Maple Sap and Overtime under the FLSA
The Fair Labor Standards Act, or “FLSA”, requires that employees be paid at least minimum wage for all hours worked, and at least one and one-half times their regular rate of pay for hours worked in excess of forty per week. However, the FLSA also has many exceptions to these rules, known as “exemptions.” Some of the exemptions excuse employers from paying minimum wage AND overtime to certain employees, which means that they can be paid an amount that ends up being less than minimum wage for all hours worked in a week when you do the math (for example, paying someone a salary of $475 and requiring them to work 70 hours per week, which would equate to $6.79 per hour total). Other exemptions mandate that an employee IS entitled to minimum wage for all hours worked, but that the employer does not have to pay one and one-half times the employee’s regular rate of pay for hours worked in excess of forty per week, known as overtime.
Some of the exemptions are better known that others, either because people are aware generally of the law or just because the practice is so common that it is generally understood by most people. For example, lawyers and medical doctors fall under the “professional” exemption and do not have to be paid minimum wage or overtime. Managers who supervise at least two full-time employees and have a primary duty of “management” usually fall under the “executive” exemption. Outside salespeople fall under the “outside sales” exemption. Some exemptions, however, are not as widely known. One of these lesser known exemptions applies to map sap processing.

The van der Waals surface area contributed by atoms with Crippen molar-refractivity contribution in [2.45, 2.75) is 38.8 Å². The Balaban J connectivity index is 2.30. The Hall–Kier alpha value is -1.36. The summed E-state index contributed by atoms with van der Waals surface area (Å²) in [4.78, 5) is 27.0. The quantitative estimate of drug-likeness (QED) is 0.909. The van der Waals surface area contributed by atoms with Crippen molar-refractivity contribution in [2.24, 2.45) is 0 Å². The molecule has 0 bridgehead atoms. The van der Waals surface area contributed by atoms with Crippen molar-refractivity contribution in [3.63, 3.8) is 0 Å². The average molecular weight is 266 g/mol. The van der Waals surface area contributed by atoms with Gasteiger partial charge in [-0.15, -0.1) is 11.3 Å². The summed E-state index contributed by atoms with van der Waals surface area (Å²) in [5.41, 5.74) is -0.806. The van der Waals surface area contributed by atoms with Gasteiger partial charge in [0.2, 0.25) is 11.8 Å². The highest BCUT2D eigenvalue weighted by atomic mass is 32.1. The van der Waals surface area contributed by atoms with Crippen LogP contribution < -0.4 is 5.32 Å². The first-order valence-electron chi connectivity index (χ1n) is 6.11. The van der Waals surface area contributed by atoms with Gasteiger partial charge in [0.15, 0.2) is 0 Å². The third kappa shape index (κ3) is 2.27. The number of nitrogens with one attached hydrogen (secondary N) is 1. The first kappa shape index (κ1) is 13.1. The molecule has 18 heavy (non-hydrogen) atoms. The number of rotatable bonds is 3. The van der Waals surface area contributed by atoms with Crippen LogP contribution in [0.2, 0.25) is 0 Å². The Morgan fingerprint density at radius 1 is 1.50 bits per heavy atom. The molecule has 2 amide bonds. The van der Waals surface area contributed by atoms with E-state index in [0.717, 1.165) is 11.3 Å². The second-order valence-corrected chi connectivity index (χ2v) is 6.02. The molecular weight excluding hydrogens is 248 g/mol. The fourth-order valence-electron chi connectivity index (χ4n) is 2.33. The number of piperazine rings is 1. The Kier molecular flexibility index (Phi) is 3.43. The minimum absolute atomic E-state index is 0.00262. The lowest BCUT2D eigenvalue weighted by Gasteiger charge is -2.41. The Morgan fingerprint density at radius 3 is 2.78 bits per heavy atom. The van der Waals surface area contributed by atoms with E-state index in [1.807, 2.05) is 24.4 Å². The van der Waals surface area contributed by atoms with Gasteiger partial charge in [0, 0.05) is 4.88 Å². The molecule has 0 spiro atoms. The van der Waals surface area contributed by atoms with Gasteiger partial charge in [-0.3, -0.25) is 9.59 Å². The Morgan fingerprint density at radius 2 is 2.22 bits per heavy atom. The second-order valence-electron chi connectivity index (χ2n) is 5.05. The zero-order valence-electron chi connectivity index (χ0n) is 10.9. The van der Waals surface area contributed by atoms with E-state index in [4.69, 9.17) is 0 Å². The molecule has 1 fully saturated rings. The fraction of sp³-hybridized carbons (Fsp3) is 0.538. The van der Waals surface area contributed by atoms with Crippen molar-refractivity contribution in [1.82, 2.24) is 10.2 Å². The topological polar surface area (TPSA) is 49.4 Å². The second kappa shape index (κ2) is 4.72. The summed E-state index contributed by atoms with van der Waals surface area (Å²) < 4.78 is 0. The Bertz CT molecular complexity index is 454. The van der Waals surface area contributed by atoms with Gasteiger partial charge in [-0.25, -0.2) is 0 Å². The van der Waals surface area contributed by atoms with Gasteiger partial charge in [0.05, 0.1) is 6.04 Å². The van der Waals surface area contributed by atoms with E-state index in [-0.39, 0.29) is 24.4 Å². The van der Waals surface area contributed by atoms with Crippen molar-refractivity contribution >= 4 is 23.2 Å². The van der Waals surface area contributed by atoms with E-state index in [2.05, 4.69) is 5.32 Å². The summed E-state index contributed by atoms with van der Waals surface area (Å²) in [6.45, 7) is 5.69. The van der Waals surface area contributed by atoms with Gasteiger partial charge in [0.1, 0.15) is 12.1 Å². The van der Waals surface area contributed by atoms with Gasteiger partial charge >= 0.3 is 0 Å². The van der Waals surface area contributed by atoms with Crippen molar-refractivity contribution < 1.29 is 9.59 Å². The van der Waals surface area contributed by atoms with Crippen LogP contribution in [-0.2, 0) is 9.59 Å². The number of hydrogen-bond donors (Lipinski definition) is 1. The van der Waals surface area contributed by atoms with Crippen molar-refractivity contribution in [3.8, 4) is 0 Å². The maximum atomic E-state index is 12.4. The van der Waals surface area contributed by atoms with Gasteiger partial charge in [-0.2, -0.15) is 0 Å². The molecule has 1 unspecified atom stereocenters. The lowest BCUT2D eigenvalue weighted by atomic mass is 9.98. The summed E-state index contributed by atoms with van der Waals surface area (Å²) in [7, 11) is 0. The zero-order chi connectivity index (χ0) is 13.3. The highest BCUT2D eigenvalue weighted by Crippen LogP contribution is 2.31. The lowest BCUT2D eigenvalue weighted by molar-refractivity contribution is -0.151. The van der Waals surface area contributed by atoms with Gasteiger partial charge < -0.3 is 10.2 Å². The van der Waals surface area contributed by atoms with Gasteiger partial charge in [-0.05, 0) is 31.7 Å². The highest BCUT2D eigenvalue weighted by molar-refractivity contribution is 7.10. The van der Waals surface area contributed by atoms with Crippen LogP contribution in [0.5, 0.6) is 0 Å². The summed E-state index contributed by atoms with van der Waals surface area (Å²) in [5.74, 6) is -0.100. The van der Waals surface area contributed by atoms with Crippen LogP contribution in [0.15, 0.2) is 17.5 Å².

According to Section 13(b)(15) of the Fair Labor Standards Act, “the provisions of section 207 of this title shall not apply with respect to any employee engaged in the processing of maple sap into sugar (other than refined sugar) or syrup.” What does this mean? Section 207 of the FLSA is entitled “Maximum Hours,” and it is the section that requires that one and one-half times an employee’s regular rate of pay be paid for hours worked in excess of forty per week, known as overtime. By saying this section does not apply, this regulation says that employees processing maple sap into sugar (other than refined sugar) or syrup are NOT entitled to overtime. They are still covered by section 206 of the FLSA, which means that they are entitled to at least minimum wage for all hours worked per week.
Michigan ranks 5th in the country for maple syrup production. Although this exemption may seem obscure, it does affect many people within the State of Michigan and limits their entitlement to overtime pay. However, maple sap processors ARE entitled to minimum wage for all hours worked, even though they do not get overtime pay for their overtime hours.
If you are a maple sap processor, or anyone else in Michigan, and believe that you are not being paid properly, call Gold Star Law to learn more about your rights to minimum wage and overtime.